Typically, the goal in eating disorder recovery and is to have clients transition from the rigidity of an exchange-based meal plan to a more flexible meal structure ultimately leading toward mindful and intuitive eating. For many clients, this can feel overwhelming and confusing, which is why seeking the guidance of a registered dietitian who specializes in working with eating disorders is crucial. This usually happens by gradually transitioning from dietary exchanges to a meal structure of 3 meals and 3 snacks daily (of course this is a generalization, and every client has a different meal structure based on their current metabolic needs determined by their registered dietitian). Each meal ideally contains the 3 macronutrients (carbohydrate, protein, and fat) with more emphasis on using a hand/fist portion guide vs an exact serving size. Snacks will likely include at least 2 of the 3 macronutrients and will look different for each person.


In conjunction with a meal structure, LCWNS RD’s teach clients the 4 different types of hunger (physical, emotional, behavioral, and hedonic) and how to gage which hunger(s) one may be identifying with at a certain time of the day. This provides clients more insight physically and mentally. Tuning in can be overwhelming for some, but by using grounding techniques such as progressive relaxation or a mindful meditation before eating, clients may find a sense of calm to gain a greater understanding and a new trust with their bodies ultimately leading to more a more positive association with food and eating. This shift to a more mindful eating approach can be quite liberating often increasing the quality of one’s life.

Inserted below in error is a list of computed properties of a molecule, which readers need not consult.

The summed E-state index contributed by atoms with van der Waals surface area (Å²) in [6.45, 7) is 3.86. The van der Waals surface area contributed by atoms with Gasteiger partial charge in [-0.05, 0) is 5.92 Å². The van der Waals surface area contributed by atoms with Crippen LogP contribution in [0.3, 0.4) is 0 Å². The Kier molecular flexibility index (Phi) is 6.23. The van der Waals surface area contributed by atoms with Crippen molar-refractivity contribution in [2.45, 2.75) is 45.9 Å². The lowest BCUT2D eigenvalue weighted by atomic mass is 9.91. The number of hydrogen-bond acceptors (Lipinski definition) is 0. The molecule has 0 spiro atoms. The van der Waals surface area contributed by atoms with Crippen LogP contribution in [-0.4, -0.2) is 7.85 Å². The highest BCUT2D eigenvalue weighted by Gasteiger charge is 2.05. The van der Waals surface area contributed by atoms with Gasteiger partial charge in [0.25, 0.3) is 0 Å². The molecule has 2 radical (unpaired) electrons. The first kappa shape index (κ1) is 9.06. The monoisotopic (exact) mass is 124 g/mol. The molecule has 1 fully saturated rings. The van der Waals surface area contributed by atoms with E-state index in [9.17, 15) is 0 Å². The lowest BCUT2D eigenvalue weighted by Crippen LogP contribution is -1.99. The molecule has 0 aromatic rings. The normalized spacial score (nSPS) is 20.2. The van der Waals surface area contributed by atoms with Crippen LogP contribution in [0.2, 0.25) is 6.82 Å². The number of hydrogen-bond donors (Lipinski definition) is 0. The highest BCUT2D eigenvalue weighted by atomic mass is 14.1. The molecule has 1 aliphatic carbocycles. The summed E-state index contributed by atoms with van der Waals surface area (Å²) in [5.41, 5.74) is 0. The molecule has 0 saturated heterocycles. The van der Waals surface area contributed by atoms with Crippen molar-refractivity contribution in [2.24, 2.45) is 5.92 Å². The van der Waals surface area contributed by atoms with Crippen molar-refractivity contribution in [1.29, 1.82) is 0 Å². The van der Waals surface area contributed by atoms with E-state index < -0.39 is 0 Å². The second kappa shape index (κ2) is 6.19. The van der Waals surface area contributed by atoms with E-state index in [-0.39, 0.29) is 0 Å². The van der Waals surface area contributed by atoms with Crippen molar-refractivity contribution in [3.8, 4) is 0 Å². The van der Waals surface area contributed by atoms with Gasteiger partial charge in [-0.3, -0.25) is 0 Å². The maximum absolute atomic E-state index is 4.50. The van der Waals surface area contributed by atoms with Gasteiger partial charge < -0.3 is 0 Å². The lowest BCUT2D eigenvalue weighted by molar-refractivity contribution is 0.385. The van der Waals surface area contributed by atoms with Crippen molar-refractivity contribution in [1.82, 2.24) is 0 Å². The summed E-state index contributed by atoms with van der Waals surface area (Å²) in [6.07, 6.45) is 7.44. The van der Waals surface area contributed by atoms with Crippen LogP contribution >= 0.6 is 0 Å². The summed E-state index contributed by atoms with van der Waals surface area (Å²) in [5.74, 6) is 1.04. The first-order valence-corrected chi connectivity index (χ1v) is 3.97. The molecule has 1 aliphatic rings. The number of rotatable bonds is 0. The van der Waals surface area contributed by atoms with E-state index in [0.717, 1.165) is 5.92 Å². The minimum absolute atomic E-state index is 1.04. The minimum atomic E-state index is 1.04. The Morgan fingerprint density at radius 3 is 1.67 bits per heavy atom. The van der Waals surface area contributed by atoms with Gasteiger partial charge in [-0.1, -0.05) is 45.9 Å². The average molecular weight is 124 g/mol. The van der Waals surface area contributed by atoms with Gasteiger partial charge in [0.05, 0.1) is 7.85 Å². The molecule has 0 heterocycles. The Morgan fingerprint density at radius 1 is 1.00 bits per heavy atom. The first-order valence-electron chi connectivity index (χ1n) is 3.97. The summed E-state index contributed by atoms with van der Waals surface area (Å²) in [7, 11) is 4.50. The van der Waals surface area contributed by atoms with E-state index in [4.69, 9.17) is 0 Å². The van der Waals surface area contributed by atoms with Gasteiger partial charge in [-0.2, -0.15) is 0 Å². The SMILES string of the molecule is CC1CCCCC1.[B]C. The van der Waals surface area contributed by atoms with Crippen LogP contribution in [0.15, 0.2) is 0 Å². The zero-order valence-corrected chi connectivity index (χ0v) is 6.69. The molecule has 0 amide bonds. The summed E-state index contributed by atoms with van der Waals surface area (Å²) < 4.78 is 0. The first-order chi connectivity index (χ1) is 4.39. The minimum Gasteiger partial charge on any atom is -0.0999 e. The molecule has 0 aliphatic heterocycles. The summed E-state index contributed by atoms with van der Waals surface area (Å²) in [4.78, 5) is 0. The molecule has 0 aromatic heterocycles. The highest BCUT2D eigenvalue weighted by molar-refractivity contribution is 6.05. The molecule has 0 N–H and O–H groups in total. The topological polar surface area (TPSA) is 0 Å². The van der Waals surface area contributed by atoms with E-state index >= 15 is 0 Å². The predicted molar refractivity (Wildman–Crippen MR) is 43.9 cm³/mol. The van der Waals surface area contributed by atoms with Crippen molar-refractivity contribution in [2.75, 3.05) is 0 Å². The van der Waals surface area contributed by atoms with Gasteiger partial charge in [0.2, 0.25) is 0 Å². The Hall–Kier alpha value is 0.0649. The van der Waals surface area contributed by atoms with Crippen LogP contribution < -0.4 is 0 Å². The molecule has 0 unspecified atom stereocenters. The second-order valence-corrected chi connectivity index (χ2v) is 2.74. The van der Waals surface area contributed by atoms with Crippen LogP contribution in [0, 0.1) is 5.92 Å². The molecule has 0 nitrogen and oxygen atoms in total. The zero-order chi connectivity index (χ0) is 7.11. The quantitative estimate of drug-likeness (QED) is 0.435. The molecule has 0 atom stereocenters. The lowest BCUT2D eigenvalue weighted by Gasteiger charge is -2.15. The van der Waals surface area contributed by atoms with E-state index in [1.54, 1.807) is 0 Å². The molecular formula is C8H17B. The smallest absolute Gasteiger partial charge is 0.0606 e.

Specifically, mindful eating is an approach to feeding oneself that focuses on an individual’s sensory awareness of the food and their eating experience. It has less to do with calories, carbohydrates, fat, or protein and more to do with awareness. The intention is to help individuals be present using their breath, identify the five senses (touch, sound, sight, smell and finally taste) and to eat slowly. Instead of determining a portion of food before eating, you tune into the body for cues to help determine the portion while you are eating. The work continues after the meal in reflection, to identify how that specific meal and its’ composition served you. For clients to arrive at this stage, usually weight restoration and or eating a consistent balanced nutrition intake throughout the day has been already achieved.